#8 Edited by Pepsiman (2477 posts) -

I wish I could be a part of the zeitgeist for once and hopefully we'll have another console cycle in the future so I might have the chance then, but I'm content with my current setup as it is now. I've got a lot of games from the past couple of years to catch up on and if the last generation is any indicator, some of the best games for the PS3 and 360 still might have yet to come out in these twilight years. It's honestly become my favorite period in console generations where some quiet juggernauts come out of the woodwork and show that old hardware still has the potential to pay host to some brilliant experiences. And I still actually regularly play my PS2 to catch up on lost classics and other overlooked gems, so I'm sure my existing hardware from this generation will have similarly long legs in the years to come.

Really, at this point, I've got so much on my plate anyway across consoles and PC that I don't think I'll be feeling the hurt from not having a PS4 or One for a while yet. I should be getting Yakuza 5 in the mail soon, for instance, which I'm hugely looking forward to finally playing since Sega has all but completely confirmed a localized edition is never coming overseas. I'm also considering preorder the Bakumatsu-era sequel Ishin, which, while also being multiplatform as a PS3 game and a PS4 launch game in Japan, is looking to be a really thematically neat send-off for that series on the current generation of consoles. Those two games alone will probably keep me thoroughly occupied and make me forget another generation has started and things probably only get murkier from there once I include my Steam backlog. The start of a generation is probably the best and last opportunity to really catch up on the "current" generation of games while they're still relevant and in the public consciousness and I fully intend to take advantage of that and then some.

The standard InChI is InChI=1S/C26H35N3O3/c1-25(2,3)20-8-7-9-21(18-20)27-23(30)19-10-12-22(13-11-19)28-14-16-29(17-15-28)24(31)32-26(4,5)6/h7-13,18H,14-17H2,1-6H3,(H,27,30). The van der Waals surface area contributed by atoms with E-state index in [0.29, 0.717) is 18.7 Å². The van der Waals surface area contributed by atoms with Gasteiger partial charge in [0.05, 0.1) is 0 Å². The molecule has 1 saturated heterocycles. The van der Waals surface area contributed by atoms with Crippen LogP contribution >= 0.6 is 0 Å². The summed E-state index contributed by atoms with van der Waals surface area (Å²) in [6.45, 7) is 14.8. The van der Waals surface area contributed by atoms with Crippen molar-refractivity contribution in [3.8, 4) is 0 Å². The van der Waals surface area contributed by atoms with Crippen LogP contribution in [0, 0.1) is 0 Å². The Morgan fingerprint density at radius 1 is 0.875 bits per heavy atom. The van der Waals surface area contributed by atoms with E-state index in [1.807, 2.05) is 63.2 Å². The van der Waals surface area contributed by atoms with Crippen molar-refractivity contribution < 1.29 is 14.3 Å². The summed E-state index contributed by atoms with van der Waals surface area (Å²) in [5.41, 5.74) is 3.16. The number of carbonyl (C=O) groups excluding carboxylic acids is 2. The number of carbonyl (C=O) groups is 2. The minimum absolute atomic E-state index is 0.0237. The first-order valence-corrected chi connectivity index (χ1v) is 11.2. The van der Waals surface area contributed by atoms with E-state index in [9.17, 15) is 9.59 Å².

#9 Posted by Pepsiman (2477 posts) -

@roarimadinosaur said:

@selfconfessedcynic:

I think there are ways around it? If i'm reading correctly. The loophole will probably closed soon enough I assume since it's a lot cheaper for EU to buy from US store.

Actually, this exploit has existed for years for their PC digital downloads, including games that rely on Steam activation, so I think there's actually a decent chance it might stay in place for PSN stuff too. Sony has some incentive to let it slide on their end; while it's still operating through Amazon as an intermediary, you're not forced to buy PSN cards from import sites that mark up their prices by 10-50% the listed value of the card as has been the case up until now, meaning that more money from "imported" PSN purchases stays in the hands of Sony and developers/publishers, rather than going to people making a quick buck off of a serial code, even if Amazon takes a cut from each purchase. On the consumer end of things, they get to save money by not having to pay for those mark ups, therefore enabling them to hypothetically purchase that much more content online. Given that the system as it currently is seemingly doesn't otherwise allow for region locking by design unless you buy PSN stuff through Sony directly, I imagine that they have a lot more incentive to turn a blind eye to this than to actually clamp it down.

Very much so hoping they roll this out for Amazon Japan soon. I know they already offer PC game downloads as well, so it would be nice to see this extended to PSN since Japan is warming up to game downloads since the 3DS' release. It would be extremely nice to be able to pick up some rarer Japan-only PS1 classics and a handful of PS3 games that way rather than spending half my budget on just paying a reseller $50 for walking down the street and picking up a card.

#10 Posted by Pepsiman (2477 posts) -

Master race Scroll Lock. If I don't give it a purpose in life, who will!?